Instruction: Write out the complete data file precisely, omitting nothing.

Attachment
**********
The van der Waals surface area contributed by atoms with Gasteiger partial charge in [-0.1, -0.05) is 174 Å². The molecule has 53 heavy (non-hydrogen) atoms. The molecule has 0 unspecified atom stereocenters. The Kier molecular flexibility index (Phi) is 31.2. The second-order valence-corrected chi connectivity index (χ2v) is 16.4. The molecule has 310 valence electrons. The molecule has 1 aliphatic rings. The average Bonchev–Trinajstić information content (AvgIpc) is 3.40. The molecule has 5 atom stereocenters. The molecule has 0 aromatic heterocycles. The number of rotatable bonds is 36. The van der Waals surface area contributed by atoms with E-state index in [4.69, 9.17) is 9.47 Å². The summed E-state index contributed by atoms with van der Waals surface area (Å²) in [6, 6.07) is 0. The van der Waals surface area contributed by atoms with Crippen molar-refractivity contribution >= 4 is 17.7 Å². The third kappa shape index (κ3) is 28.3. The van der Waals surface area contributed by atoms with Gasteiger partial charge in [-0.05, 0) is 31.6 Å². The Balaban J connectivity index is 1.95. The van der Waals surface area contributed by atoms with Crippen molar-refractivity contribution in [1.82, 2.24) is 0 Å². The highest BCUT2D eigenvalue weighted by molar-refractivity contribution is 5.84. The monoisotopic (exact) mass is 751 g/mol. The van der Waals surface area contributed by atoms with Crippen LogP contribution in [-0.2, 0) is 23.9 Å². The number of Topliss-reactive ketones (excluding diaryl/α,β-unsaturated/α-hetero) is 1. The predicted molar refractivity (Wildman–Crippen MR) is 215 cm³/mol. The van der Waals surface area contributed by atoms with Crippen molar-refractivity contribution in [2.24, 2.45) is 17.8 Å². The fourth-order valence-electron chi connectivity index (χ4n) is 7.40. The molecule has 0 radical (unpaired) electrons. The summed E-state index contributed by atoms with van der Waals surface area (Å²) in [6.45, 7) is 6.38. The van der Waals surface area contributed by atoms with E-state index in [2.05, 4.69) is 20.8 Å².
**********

The van der Waals surface area contributed by atoms with Gasteiger partial charge in [-0.1, -0.05) is 174 Å². The molecule has 53 heavy (non-hydrogen) atoms. The molecule has 0 unspecified atom stereocenters. The Kier molecular flexibility index (Phi) is 31.2. The second-order valence-corrected chi connectivity index (χ2v) is 16.4. The molecule has 310 valence electrons. The molecule has 1 aliphatic rings. The average Bonchev–Trinajstić information content (AvgIpc) is 3.40. The molecule has 5 atom stereocenters. The molecule has 0 aromatic heterocycles. The number of rotatable bonds is 36. The van der Waals surface area contributed by atoms with E-state index in [4.69, 9.17) is 9.47 Å². The summed E-state index contributed by atoms with van der Waals surface area (Å²) in [6, 6.07) is 0. The van der Waals surface area contributed by atoms with Crippen molar-refractivity contribution >= 4 is 17.7 Å². The third kappa shape index (κ3) is 28.3. The van der Waals surface area contributed by atoms with Gasteiger partial charge in [-0.05, 0) is 31.6 Å². The Balaban J connectivity index is 1.95. The van der Waals surface area contributed by atoms with Crippen molar-refractivity contribution in [1.82, 2.24) is 0 Å². The highest BCUT2D eigenvalue weighted by molar-refractivity contribution is 5.84. The monoisotopic (exact) mass is 751 g/mol. The van der Waals surface area contributed by atoms with Crippen LogP contribution in [-0.2, 0) is 23.9 Å². The number of Topliss-reactive ketones (excluding diaryl/α,β-unsaturated/α-hetero) is 1. The predicted molar refractivity (Wildman–Crippen MR) is 215 cm³/mol. The van der Waals surface area contributed by atoms with Crippen molar-refractivity contribution in [2.24, 2.45) is 17.8 Å². The fourth-order valence-electron chi connectivity index (χ4n) is 7.40. The molecule has 0 radical (unpaired) electrons. The summed E-state index contributed by atoms with van der Waals surface area (Å²) in [6.45, 7) is 6.38. The van der Waals surface area contributed by atoms with E-state index in [2.05, 4.69) is 20.8 Å².